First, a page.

Recent years have seen no slowing down from the controversial yet widely enjoyed isekai sub-set of shows and comics. Stories where some hapless soul from the real world (almost exclusively Japanese teenagers and salarymen) find themselves simply spirited away to some new world aren’t new.
Conversely, since Sword Art Online popped on the scene nearly ten years ago now (scary), isekai morphed from an occasional trope to a full-blown sub-genre that seemingly supports half of the anime industry! Can’t blame newcomers and the establishment alike for wanting to try their hand at ‘another world’, making a buck along the way, but when word broke that a Baki isekai manga would launch last fall, a mixture of confusion and interest welled inside us.
Baki is a cultural manga institution well over 100 volumes deep that’s finally seen some overseas interest thanks to the ongoing and surprisingly competent Netflix anime adaptation. One would assume the Venn diagram between ‘Baki’ and ‘isekai’ portends a thin circle… however…
You have to excuse us for not using the full manga name in the title, but there is only so much we could do: the Eiji Murai-penned Baki isekai manga has the title Baki Gaiden – Retsu Kaioh isekai Tensei Shitemo Ikkō Kamawan! (which we’ve translated as ‘Baki Side Story – Retsu Kaioh Doesn’t Mind Reincarnating In Another World’). Now you know why.
Nevertheless, we held a copy of the first volume and read every page. A little background; it doesn’t star young Baki himself but his self-serious but warm-hearted pal Retsu Kaioh, a master at Chinese Kenpo. While this story probably isn’t hard canon, it does explicitly take place after a certain climatic event in the main series’ fourth iteration Baki-Do, and at least imparts some plausibility on what’s surely an editorial-room conceived spin-off.
Whatever its origins are, the idea of a Baki isekai manga is intriguing on its face, and throwing Retsu Kaioh in as the lead, frankly, works. Retsu is a character who takes both his training and the history of his Kenpo martial art very seriously, and his declaration towards the end of this first volume that he’ll ‘introduce Chinese Martial Arts’ to this unknown world where strange creatures and magic exists makes for an interesting sub-premise that gives the comic more push than just ‘Baki man fight lizard guy.’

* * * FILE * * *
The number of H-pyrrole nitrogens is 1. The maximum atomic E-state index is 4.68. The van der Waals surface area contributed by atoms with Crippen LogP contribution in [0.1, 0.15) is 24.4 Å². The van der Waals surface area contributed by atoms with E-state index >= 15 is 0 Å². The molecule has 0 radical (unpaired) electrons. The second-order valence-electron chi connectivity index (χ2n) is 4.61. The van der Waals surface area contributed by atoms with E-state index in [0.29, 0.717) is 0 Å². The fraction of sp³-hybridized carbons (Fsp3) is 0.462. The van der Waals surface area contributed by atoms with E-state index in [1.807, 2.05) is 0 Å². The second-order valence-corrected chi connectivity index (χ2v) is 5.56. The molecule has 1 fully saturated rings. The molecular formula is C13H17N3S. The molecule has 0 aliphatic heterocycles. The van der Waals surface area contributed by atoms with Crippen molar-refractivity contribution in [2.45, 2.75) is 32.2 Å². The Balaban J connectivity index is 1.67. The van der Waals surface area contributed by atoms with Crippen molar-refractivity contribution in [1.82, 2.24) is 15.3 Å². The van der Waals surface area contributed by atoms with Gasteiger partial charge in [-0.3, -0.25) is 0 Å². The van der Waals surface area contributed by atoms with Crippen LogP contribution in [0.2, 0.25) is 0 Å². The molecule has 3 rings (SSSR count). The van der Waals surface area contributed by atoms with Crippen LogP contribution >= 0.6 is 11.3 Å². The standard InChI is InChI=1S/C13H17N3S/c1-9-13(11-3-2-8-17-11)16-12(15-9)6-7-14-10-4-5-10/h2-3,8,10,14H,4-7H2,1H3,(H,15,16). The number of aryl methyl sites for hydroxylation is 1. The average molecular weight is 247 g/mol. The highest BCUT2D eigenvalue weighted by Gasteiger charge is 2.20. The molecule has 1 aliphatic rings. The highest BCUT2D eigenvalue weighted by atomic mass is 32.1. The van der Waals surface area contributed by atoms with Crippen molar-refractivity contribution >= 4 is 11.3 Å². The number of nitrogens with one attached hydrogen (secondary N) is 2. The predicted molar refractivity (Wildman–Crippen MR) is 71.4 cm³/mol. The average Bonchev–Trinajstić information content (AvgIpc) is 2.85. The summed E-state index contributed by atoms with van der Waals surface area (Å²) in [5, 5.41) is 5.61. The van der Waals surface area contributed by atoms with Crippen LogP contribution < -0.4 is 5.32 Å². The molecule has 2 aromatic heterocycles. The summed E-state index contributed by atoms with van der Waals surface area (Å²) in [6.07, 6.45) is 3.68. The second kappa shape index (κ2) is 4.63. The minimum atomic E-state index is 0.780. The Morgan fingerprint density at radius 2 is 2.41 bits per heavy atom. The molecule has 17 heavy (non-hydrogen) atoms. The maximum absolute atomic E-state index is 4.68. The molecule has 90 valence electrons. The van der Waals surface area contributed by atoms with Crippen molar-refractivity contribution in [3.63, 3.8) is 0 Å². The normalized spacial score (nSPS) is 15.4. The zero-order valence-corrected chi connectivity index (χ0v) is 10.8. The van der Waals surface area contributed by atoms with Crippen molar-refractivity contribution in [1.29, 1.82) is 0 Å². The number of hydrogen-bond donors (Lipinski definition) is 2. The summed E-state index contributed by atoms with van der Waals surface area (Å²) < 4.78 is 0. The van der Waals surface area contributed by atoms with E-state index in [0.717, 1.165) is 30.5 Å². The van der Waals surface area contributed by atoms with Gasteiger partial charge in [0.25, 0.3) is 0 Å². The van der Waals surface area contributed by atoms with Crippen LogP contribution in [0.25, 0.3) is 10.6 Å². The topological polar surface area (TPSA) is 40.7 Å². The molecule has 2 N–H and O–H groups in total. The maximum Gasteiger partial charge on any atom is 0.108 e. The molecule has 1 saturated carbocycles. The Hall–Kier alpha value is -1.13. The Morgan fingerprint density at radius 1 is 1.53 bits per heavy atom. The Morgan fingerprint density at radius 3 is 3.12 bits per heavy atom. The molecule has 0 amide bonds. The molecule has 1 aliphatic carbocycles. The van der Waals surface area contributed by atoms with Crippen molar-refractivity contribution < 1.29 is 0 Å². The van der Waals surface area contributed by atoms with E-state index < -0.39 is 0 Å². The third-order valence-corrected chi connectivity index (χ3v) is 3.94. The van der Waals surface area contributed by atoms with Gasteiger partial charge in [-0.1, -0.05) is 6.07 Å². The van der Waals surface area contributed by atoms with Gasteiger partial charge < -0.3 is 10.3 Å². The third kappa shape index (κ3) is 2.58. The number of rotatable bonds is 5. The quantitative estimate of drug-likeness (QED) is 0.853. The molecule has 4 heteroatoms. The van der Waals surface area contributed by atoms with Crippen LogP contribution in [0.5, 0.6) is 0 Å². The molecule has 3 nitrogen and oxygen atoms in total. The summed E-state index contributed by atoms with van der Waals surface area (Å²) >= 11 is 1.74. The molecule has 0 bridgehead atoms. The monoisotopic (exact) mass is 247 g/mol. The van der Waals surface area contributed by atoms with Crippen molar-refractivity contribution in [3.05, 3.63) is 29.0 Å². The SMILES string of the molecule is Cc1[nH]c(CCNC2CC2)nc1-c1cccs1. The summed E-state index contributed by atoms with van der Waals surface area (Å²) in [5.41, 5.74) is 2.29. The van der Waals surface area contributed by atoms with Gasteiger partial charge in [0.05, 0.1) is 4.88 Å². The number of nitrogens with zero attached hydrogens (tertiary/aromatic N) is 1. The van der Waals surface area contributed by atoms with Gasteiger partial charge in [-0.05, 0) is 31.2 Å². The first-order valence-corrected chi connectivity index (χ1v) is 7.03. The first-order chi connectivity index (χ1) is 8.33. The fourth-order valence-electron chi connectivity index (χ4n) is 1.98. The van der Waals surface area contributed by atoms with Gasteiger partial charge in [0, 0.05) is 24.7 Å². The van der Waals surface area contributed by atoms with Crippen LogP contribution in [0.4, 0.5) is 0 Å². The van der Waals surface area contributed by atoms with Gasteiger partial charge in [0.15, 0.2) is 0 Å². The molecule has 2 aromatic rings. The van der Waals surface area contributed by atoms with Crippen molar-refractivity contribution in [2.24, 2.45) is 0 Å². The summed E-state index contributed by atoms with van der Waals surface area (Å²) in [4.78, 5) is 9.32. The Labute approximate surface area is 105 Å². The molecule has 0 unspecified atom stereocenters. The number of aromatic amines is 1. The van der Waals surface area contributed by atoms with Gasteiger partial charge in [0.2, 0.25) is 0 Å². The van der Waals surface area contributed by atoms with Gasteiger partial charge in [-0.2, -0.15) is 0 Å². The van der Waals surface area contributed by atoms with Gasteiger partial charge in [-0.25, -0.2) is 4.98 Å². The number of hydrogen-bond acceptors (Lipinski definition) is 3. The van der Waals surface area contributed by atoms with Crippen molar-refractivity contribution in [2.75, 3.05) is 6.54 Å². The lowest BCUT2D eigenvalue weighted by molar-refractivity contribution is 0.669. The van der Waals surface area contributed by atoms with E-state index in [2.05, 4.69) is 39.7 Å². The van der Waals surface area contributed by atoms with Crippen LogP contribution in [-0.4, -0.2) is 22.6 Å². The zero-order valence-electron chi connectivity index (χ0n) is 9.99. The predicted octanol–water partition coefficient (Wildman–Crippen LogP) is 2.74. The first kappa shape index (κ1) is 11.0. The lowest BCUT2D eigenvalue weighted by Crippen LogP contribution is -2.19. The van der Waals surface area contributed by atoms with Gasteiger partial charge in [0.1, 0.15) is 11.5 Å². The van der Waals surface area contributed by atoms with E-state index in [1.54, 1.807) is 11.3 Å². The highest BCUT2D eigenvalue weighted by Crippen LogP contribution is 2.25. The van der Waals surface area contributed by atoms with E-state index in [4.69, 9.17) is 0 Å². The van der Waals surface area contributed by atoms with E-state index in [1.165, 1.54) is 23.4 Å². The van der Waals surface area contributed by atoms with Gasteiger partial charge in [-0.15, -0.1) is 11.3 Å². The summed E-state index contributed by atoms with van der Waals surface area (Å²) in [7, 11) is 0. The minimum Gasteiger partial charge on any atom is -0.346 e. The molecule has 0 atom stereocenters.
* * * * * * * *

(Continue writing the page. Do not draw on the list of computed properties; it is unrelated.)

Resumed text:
He does fight a lizard man, during which my favorite moment of the first volume occurs: Retsu snickers as he pontificates to said lizard man about how people eat alligators where he’s from.
And since we are talking about a Baki isekai spin-off manga, artist young’n Eiji Murai does make an effort to emulate the twisted and contorted faces that define original Baki creator Keisuke Itagaki’s signature styling. The results are certainly admirable, though muted; We doubt anyone in the world could quite capture Itagaki’s patented grotesque magic, often bordering on a body-horror that permeates through sheer muscle mass alone, but Murai’s pen abridges the style without containing any of the impact.
It does its job, and Muai’s certainly got the potential to grow as an artist as the comic goes on, but ultimately Vol. 1’s art could best be called ‘serviceable.’ Though, we’ll happily note that his emulation of Itagaki goes beyond just drawing muscle boys, and employs the same genuine attention to martial arts detail as the main series does.
Vol. 1 of Eiji Murai’s Baki Side Story – Retsu Kaioh Doesn’t Mind Reincarnating In Another World doesn’t look exactly like Baki, and it doesn’t carry Baki’s insanity or weight, yet. It stumbles onto its core idea (Retsu Kaioh proliferating Kenpo in an unknown world) towards the end of the volume and it could go places from there. Vol. 2’s preview shows Retsu Kaioh taking on a gigantic hydra, something we’ll assume he’ll do in complete serious if this is to be a Baki isekai manga, which I’d like to see play out immensely.
However, you can’t judge a first volume based on what could happen in volume two, but the come away here has us seeing the pieces lay out on the table. Newcomer Eiji Murai hasn’t perfectly utilized what creator Keisuke Itagaki established, but he has created something rather entertaining, with potential for more.
You can read Baki the Grappler Vanilla on Comixology.